Others shared more helpful counsel. Earlier, while serving as a dean in the women’s dormitory at Lodi Academy in California, Madeline had met and worked alongside Mrs. Theodora Wangerin, a retired missionary. Madeline and Robert decided to visit her who, with her husband and family, had served in Korea for more than 40 years. Madeline recalled spending evenings in the dormitory viewing pictures and hearing stories of the Wangerins’ experiences in Korea. Even though their mission service had included heartbreaking personal losses, Mrs. Wangerin had steadfastly remained committed to the work she and her husband had begun together and which she later continued. Robert and Madeline knew that this perspective could be very helpful to them.

During their visit, Mrs. Wangerin said to Madeline and Robert, “Be very sure that you are called by God, and then no matter what difficulties you may face, you will have the assurance that you are where God wants you and He will help you.”

Later, when the Johnstons’ call to serve in Korea had progressed to the medical clearance stage, an American-trained Chinese doctor who examined Madeline urged, “You go to Korea and do a good job. I cannot go back to China. You go and take my place.”

The Johnstons ultimately followed this and other wise counsel. Madeline remembers asking God to “give me the desire to go. That prayer was answered as they boarded the plane to Korea. What they couldn’t have foreseen, however, is that their 11-year term of overseas mission service would expand into a more than 60-year relationship with Korea!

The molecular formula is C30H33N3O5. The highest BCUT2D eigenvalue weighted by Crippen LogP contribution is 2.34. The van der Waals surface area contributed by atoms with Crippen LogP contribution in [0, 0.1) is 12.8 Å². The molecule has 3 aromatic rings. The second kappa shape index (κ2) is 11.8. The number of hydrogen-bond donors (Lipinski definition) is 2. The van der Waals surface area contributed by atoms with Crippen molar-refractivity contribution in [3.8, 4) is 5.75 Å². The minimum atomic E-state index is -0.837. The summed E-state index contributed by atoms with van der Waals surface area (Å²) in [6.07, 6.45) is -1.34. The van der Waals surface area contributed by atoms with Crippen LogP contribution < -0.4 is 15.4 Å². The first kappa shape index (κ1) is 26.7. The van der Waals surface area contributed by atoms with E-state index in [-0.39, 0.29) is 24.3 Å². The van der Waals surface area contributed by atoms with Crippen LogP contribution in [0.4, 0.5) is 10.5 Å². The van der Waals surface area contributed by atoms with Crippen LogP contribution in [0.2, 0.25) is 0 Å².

Upon returning home to the United States, Robert continued to enjoy teaching many Korean students in the seminary at Andrews University. He often preached and held seminars in many of the Korean churches throughout the United States. He even returned to Korea several times for shorter teaching assignments. Now, in his 65th year as a denominational worker, Robert looks back on their Korean years as the peak experience of his career as a church worker.

Robert and Madeline Johnston have no doubt that God witnessed and blessed their standing commitment that day at the youth rally, just as He heard each word and note of their musical pledge, “I’ll go where you want me to go, dear Lord.” The Johnstons readily admit that while teaching in Korea, they also were taught. Perhaps no lesson has been more lasting than this important one: Some decisions require a leap of faith; others are made faithful step by faithful step.

                                                                                   

Edited by Beverly Matiko, English professor emerita, Andrews University